Earlier this month, Microsoft Research unveiled Project Natick: an ambitious experiment to plant a data center in sea water. The 38,000 pound chamber vessel only contains enough space for around 300 PCs, but full-fledged commercially deployed vessels would invariably contain more room.
If it works, the underwater data center could dramatically cut energy and real estate cost. A huge number of the world’s megacities are located on shorelines. Real estate inside Lake Michigan is a lot less than real estate next to Lake Michigan. More importantly, it could reduce latency and improve application performance by putting people and computers closer together.
Tides of the Sea
But underwater construction is also not easy. I covered tidal and wave power for years as a reporter. Tidal turbines that were supposed to last for 20 year or more broke after two years. Another company accidentally sunk its equipment during a maintenance check. Scotland, Ireland, South Africa and other governments have invested millions. All for naught so far: commercially viable ocean power does not exist. And I’m not even counting the ‘crazy uncle’ projects that propose to harness wave power to generate hydrogen from water.
The sea is simply a tough place to operate.
Project Natick has a major advantage over the power projects in that there are no external moving parts. (Most of the power projects involve hinges, buoys or rotating turbines and these critical parts are usually where the problem begins.) Microsoft also won’t be planting its data centers where tides and waves are their strongest, another downfall of ocean power.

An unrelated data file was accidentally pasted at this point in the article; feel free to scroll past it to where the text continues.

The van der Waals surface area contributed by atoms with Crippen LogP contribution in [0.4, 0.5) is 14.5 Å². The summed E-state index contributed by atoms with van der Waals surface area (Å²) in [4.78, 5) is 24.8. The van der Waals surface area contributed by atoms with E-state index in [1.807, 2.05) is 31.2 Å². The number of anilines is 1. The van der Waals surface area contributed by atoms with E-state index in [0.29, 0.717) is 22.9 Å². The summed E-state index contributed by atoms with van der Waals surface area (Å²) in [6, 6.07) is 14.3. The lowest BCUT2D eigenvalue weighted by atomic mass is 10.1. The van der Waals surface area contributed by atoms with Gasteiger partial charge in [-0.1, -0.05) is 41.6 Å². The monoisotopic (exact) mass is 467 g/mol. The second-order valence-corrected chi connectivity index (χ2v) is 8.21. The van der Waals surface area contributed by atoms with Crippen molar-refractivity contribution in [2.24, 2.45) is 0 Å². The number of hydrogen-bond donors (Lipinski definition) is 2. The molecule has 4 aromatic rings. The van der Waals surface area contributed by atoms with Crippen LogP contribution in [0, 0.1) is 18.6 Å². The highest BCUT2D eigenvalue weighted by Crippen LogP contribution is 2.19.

Microsoft, however, will have to monitor and maintain the servers and storage system inside the chamber. Flash will shine in this environment. Not only do SSDs and all-flash systems last longer than their hard drive equivalents, they age at a predictably pace, thereby lowering the number of times a submersible would have to come up for replacement parts. In a server room that IT employees just can’t amble over to in their spare time, that’s a big consideration.
Maintenance and data center configuration: that’s issue number one to watch.
Bring the Deep into the Data Center?
The issue number two is alternatives. Instead of dropping a data center into the deep, what if you brought the deep to the data center? Academica Oy (now part of TeleCity) has an underground data center in Helsinki that is cooled by seawater drawn from the harbor. Excess heat is then sold the utility running the city’s district heating system. The system won’t work anywhere—district heating is only available in a few cities in Northern Europe and North America—but everyday maintenance and management arguably is easier.
In any event, Natick will be interesting to watch. Fifteen years ago, IT managers didn’t care about cooling, but since then we’ve seen a veritable explosion in innovative and commercially viable ideas move into the mainstream to help reduce costs and footprint.
Michael Kanellos is the Editor-in-Chief at SanDisk. He has been writing about advanced technologies and Silicon Valley for over 20 years for
Michael Kanellos serves as Editor-in-Chief at SanDisk. Before coming to the company, he worked as a reporter and editor specializing in advanced technologies for CNET, Greentech Media, Forbes and other publications. He’s eaten bugs, been electrocuted, toured bomb shelters turned into data centers and interviewed thousands of executives to get the story right.
He is a graduate of Cornell University and the University of California, Hastings College of the Law.